It is a long-held belief that liberal arts education, characterised by a focus on undergraduate teaching, multidisciplinary study, low numbers of students and small class sizes, can provide a better student experience than other types of universities, and this view has now been backed up by a Times Higher Education survey of 100,000 students at US universities.
Liberal arts students are generally more satisfied with the teaching at their institution, with students in this cohort more likely to say that they feel challenged, that there are plenty of opportunities for collaborative learning with other students and interaction with staff, and that their university fully supports critical thinking and reflecting upon, or making connections among, things they have learned, according to the study.
These students are also more satisfied with extracurricular activities, reporting that there are plenty of opportunities for social engagement, such as joining student clubs or societies, organising social events and activities on campus and interacting with people in different courses or from different backgrounds.
Students at liberal arts colleges in the US are also slightly more likely to recommend their university to a friend and choose to go to their college again than students at other types of higher education institutions, the survey found.
Student engagement at liberal arts and non-liberal arts colleges
For each of the survey questions, students were asked to rate their university on a scale of one to 10, where zero represented no support and 10 represented being fully supported. When asked whether there are opportunities to interact with staff, for example, liberal arts students gave an average score of 9.16, while non-liberal arts students gave an average score of 8.57.
The strength of liberal arts colleges when it comes to the student experience is a key finding from THE’s inaugural US Student Survey, which will form a major part of the methodology of a new THE and Wall Street Journal ranking of more than 1,000 US universities and colleges, published next week. The survey was conducted online; respondents were recruited by research firm, Streetbees.
The Wall Street Journal/Times Higher Education College Ranking will also include student-focused metrics such as tuition fee debt, graduation rates and the diversity of campus communities, alongside academic indicators including reputation and research productivity.
Of the 100,000 students surveyed, 12,058 were at liberal arts colleges, of which 10,711 were private not-for-profit institutions. In total, 48,436 students were at private not-for-profit institutions and 46,708 were at public universities.
Adam Falk, president of Williams College, a private not-for-profit liberal arts college in Massachusetts, said there are just seven students to each faculty member at the institution, which allows “really close interaction between faculty and students”.
“Very high graduation rates and the reputation of the college really come from the simple thing of hiring great faculty and giving students lots of access to them,” he said.
Student engagement at public and private universities
However, while liberal arts students generally reported a better university experience, there is a mismatch between private and public liberal arts colleges. When the two are separated, private not-for-profit liberal arts colleges outperform other private non-profit universities, but non-liberal arts public universities outperform their liberal arts equivalents.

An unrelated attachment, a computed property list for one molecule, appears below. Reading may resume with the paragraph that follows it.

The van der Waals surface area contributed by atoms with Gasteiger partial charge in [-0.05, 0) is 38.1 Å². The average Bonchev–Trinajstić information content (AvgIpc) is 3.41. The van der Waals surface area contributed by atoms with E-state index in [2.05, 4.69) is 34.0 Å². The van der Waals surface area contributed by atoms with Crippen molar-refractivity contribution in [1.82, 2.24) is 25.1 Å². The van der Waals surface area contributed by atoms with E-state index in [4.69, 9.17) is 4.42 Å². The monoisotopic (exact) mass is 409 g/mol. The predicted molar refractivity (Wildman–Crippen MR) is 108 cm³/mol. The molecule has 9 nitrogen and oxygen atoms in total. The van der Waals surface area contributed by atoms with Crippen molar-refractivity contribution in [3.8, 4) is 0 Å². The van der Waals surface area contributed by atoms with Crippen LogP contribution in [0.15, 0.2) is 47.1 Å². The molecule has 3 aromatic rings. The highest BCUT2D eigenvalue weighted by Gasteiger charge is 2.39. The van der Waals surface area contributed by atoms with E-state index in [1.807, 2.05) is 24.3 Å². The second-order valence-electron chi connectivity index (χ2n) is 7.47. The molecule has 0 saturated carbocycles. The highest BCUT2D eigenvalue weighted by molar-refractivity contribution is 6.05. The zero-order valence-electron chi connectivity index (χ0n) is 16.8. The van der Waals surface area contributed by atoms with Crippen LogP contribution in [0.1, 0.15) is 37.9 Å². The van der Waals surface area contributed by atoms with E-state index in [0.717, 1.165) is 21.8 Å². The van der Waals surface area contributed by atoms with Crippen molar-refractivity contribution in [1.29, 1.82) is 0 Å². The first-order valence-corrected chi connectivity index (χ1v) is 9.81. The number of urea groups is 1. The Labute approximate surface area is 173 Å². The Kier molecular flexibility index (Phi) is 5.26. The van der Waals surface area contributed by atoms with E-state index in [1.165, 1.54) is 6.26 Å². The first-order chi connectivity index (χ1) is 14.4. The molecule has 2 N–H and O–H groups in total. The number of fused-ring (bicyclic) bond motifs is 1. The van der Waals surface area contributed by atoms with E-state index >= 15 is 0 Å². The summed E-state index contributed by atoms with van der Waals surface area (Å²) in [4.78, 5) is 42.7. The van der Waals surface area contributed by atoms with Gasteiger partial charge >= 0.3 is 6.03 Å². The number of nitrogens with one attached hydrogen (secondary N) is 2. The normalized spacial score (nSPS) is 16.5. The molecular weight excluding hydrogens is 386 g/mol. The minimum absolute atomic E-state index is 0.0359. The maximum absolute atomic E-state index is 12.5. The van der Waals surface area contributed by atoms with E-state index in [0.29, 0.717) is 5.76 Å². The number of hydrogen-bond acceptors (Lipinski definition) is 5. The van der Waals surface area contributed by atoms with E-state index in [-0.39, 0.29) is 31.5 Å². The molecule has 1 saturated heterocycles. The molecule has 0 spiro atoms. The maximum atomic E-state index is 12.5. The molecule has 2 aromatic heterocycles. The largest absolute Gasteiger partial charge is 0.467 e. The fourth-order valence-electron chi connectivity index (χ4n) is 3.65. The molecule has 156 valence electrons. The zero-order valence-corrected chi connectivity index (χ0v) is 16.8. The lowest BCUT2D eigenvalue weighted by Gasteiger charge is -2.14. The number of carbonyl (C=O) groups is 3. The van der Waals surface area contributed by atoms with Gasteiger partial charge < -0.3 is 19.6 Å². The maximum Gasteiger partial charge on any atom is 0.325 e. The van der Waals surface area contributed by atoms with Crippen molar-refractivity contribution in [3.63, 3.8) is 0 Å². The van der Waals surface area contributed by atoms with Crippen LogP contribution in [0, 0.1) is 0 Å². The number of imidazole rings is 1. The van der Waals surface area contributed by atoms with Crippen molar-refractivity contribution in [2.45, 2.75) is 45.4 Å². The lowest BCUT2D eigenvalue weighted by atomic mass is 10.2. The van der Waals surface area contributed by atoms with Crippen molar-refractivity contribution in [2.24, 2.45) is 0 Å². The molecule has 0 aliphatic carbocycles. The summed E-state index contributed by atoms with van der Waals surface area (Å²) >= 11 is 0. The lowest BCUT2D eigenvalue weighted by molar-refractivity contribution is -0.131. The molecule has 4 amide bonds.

The survey also shows that students at public universities rate their institution lower on nearly all areas of student experience than those at private universities, from interaction with faculty and critical thinking skills to making connections among things learned and applying their learning to the real world.
Philip Altbach, research professor and founding director of the Center for International Higher Education at Boston College, said private universities tend to be smaller, spend more money per student and are highly tuition-dependent, meaning that “their survival depends on” attracting the best students.
“The publics have to worry about so many [other] things and, in many cases, they’re quite large [meaning] that they don’t have the resources to put into the student experience issues,” he said.
International students less satisfied than domestic counterparts
International students at US universities are less satisfied than domestic students on all aspects of their college experience; they are less likely to think they could apply their learning to the real world and make connections among things learned, less likely to feel challenged or able to learn critical thinking skills, and less likely to feel that there are plenty of opportunities to interact with staff.
Students from abroad also feel that there are fewer opportunities for socialising with other students and fewer opportunities for collaborative learning, such as group assignments, fieldwork with other students and presenting work to classmates, than domestic students.
The result is that international students are less likely than their domestic counterparts to recommend their university (international students score 8.01 on this measure, compared with 8.41 for domestic students) or choose their university again (7.63 versus 8.11), which is likely to be a significant blow for US universities that are increasingly looking to attract students from abroad.
Among US students, out-of-state students are generally more satisfied than in-state students. Almost two-thirds of the students surveyed were in-state students (63,173), while 28,467 were out-of-state and 3,504 were international.